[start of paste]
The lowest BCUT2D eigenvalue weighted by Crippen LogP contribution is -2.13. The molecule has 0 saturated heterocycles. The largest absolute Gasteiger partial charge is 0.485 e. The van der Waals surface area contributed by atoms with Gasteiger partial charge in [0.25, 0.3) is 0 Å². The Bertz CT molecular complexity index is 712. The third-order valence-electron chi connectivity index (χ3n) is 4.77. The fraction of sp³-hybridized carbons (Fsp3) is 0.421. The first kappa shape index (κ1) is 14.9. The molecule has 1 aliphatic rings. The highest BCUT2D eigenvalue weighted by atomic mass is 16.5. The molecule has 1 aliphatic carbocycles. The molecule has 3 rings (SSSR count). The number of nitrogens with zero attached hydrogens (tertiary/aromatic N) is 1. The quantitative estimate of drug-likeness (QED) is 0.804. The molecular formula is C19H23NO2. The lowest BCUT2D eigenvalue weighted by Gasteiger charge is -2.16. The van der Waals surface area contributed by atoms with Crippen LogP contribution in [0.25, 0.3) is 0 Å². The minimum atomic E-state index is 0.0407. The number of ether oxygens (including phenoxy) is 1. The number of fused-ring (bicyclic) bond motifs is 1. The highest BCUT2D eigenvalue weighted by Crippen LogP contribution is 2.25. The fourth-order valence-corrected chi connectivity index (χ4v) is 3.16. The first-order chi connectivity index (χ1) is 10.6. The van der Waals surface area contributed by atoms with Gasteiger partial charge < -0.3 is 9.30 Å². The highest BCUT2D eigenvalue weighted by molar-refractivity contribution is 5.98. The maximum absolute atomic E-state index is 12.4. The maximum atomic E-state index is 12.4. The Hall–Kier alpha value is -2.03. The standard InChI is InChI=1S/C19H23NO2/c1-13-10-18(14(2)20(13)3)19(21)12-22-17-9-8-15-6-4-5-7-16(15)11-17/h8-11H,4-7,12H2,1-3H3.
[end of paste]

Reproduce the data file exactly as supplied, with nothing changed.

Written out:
The lowest BCUT2D eigenvalue weighted by Crippen LogP contribution is -2.13. The molecule has 0 saturated heterocycles. The largest absolute Gasteiger partial charge is 0.485 e. The van der Waals surface area contributed by atoms with Gasteiger partial charge in [0.25, 0.3) is 0 Å². The Bertz CT molecular complexity index is 712. The third-order valence-electron chi connectivity index (χ3n) is 4.77. The fraction of sp³-hybridized carbons (Fsp3) is 0.421. The first kappa shape index (κ1) is 14.9. The molecule has 1 aliphatic rings. The highest BCUT2D eigenvalue weighted by atomic mass is 16.5. The molecule has 1 aliphatic carbocycles. The molecule has 3 rings (SSSR count). The number of nitrogens with zero attached hydrogens (tertiary/aromatic N) is 1. The quantitative estimate of drug-likeness (QED) is 0.804. The molecular formula is C19H23NO2. The lowest BCUT2D eigenvalue weighted by Gasteiger charge is -2.16. The van der Waals surface area contributed by atoms with Crippen LogP contribution in [0.25, 0.3) is 0 Å². The minimum atomic E-state index is 0.0407. The number of ether oxygens (including phenoxy) is 1. The number of fused-ring (bicyclic) bond motifs is 1. The highest BCUT2D eigenvalue weighted by Crippen LogP contribution is 2.25. The fourth-order valence-corrected chi connectivity index (χ4v) is 3.16. The first-order chi connectivity index (χ1) is 10.6. The van der Waals surface area contributed by atoms with Gasteiger partial charge < -0.3 is 9.30 Å². The highest BCUT2D eigenvalue weighted by molar-refractivity contribution is 5.98. The maximum absolute atomic E-state index is 12.4. The maximum atomic E-state index is 12.4. The Hall–Kier alpha value is -2.03. The standard InChI is InChI=1S/C19H23NO2/c1-13-10-18(14(2)20(13)3)19(21)12-22-17-9-8-15-6-4-5-7-16(15)11-17/h8-11H,4-7,12H2,1-3H3.